Call Center Operation. Call centers are expensive to set up and not cheap to operate. I found a rather large call center that was dealing strictly with businesses. It is on the West Coast and its hours of operation were Monday through Friday, 6 am local time until 5 pm local time. I went to the owner and asked him: "IF I could increase your cash flow, at no cost to you, would you give me 15% of that new cash flow I bring you?" His answer was: "Of course I would!" I then found another, smaller, operation that was marginal and the owner was thinking about shutting it down. It dealt with consumers and was running him $25,000 a month to operate. His hours of operation was 5 pm to 9 pm Monday through Friday and on weekends. My question to him was: "If I could find a way to save you a substantial amount of money in your operation, would you be willing to pay me 15% of what I save you?" His answer was: "Of course I would!" So here was the deal: The call center selling to consumers was moved to the other call center dealing with businesses who was paid $10,000 per month for that use. I recieve $1,500 per month from him. I saved the other owner $15,000 per month and every month he cuts me a check for $2,250. This is a good example of a toll booth operation.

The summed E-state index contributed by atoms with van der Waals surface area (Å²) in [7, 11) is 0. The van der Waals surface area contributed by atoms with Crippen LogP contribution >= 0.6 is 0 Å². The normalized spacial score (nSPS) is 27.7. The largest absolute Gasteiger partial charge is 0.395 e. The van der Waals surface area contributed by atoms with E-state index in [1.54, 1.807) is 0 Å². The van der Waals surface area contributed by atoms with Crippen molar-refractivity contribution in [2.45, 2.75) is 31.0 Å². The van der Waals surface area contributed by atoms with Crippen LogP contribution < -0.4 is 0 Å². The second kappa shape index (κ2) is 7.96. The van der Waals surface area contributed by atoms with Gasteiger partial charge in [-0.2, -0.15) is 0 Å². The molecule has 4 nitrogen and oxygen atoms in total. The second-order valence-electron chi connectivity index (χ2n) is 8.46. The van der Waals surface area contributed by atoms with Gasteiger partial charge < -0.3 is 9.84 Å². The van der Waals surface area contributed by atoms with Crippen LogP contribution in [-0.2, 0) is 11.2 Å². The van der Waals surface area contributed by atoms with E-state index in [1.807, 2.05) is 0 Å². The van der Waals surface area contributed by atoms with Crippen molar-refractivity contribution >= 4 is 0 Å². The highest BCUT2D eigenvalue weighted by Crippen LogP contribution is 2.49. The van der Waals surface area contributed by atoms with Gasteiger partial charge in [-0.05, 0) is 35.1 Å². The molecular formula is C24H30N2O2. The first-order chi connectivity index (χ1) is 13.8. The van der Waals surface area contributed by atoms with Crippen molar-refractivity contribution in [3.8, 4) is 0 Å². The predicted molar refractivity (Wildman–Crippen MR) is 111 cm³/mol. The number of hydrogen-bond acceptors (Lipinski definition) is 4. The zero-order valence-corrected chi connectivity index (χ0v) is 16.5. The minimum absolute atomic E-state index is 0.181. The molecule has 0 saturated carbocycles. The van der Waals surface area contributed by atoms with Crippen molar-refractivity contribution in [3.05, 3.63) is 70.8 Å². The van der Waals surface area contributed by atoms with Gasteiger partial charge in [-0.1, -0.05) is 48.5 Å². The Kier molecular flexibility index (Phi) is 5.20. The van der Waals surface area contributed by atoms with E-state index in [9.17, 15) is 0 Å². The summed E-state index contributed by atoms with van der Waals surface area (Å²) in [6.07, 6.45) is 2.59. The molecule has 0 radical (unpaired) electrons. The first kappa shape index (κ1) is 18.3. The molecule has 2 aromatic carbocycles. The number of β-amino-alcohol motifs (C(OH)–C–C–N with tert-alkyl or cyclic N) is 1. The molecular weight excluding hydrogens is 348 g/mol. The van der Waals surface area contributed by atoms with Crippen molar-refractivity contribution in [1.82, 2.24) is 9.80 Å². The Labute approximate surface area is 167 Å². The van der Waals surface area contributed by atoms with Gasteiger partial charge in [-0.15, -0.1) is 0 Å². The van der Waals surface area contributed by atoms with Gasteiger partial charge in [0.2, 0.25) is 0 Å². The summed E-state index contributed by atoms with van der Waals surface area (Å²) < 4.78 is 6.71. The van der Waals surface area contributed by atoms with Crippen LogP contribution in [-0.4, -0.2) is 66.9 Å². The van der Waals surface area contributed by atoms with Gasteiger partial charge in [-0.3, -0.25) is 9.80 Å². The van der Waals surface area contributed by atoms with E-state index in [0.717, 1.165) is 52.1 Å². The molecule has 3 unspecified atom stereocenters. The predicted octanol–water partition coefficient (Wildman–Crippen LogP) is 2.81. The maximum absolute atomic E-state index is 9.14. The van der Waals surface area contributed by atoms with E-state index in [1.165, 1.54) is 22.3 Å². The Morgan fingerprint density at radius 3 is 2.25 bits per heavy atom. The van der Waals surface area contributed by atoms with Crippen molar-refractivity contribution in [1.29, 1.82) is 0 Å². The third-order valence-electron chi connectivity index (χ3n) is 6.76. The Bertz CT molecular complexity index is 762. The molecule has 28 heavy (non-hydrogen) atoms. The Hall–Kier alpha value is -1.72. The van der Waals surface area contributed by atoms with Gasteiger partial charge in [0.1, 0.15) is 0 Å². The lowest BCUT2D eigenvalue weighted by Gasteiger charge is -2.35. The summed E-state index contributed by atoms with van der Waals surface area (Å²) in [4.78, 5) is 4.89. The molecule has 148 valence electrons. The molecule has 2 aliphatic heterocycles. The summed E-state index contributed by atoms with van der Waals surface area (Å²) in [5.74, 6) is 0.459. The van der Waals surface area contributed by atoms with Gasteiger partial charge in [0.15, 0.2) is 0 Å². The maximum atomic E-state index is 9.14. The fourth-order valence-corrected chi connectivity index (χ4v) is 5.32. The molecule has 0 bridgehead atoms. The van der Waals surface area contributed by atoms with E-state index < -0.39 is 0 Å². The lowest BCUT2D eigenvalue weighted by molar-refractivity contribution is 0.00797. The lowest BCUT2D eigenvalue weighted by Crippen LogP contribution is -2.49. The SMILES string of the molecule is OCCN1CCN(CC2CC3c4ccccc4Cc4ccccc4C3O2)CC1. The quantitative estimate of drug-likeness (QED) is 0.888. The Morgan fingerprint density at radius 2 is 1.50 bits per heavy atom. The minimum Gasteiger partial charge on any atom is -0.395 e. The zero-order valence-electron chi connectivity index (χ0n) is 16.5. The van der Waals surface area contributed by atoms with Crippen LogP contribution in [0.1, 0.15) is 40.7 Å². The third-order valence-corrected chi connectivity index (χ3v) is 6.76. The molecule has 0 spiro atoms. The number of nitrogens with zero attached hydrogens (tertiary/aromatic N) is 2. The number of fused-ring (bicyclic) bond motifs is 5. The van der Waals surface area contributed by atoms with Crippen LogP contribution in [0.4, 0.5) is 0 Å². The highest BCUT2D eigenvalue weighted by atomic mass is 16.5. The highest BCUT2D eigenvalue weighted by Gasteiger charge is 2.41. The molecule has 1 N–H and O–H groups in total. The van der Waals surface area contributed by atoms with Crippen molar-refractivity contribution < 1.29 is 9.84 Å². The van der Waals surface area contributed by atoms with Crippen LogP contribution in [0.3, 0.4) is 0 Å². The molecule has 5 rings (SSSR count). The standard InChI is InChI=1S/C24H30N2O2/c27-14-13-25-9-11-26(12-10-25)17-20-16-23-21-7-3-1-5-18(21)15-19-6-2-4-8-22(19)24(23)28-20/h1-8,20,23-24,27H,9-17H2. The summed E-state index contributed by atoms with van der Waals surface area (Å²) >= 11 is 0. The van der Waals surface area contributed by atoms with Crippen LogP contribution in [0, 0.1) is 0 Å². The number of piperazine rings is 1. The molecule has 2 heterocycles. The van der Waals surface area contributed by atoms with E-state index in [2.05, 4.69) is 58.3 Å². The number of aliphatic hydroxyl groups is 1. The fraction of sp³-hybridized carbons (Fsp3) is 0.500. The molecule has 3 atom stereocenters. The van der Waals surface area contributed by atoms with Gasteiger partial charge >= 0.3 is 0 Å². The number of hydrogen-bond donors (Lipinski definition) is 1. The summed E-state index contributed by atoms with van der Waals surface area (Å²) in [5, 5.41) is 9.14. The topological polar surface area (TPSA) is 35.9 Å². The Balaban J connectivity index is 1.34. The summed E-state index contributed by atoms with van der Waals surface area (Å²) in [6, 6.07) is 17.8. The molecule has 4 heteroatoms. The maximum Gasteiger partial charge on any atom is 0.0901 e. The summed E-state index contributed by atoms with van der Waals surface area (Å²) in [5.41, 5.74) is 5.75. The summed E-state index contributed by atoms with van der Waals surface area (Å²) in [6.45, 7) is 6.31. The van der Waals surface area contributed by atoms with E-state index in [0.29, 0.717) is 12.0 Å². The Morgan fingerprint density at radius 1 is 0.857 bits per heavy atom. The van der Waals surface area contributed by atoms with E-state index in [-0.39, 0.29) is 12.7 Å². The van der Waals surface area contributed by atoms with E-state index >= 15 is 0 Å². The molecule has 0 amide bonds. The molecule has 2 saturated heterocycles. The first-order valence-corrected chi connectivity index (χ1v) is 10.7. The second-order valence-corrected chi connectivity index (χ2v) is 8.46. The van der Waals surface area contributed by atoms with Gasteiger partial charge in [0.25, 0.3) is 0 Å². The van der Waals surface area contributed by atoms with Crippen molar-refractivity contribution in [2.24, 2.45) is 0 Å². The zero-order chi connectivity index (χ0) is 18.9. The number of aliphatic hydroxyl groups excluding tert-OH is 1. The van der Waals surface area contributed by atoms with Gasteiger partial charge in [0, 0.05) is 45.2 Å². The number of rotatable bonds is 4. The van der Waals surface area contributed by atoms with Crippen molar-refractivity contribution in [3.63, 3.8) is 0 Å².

Non-competitive Manufacturing And Delivery: I found two manufacturers in the City Of industry, CA. They were non-competitors. That is very important. They manufactured and then delivered to the Western United States. As business conditions worsened, both were sending out trucks half full. So, for a fee, Manufacturer A agreed to also deliver for manufacturer B. Then, manufacturer B was able to dispose of its delivery fleet. This type of deal cannot be monitored. My fee for putting this deal together was 25% of the total fleet sale from manufacturer B. The check came to $178,600. This is an example of a lump sum payment type deal.

Exchange of Services and Adding New Business Lines: I have a good friend who is a young MD type doctor. He was loaded down with student loans and he operates his own office in Encino, CA, a fairly wealthy area. It costs him $225 per hour to keep his office doors open. He had to do hospital rounds at night to survive. Radio time is now going begging. So, I worked a deal for him with a local radio station. He gets advertising air time and even has his own medical "show" on that station. He is also now the personal doctor for the station owner and the few employees. This was an exchange of services. I did not charge for putting this deal together but it lead to a new business line for him that I proposed and share in that revenue. He is located in a wealthy area. There are a lot of wealthy older people in the area who do not like going to see the doctor but from time to time, need medical help and attention. So we set up a medical concierge service that also gets advertised on that radio station. We make house calls and the fee is not cheap. We now have eight doctors on call and business is brisk.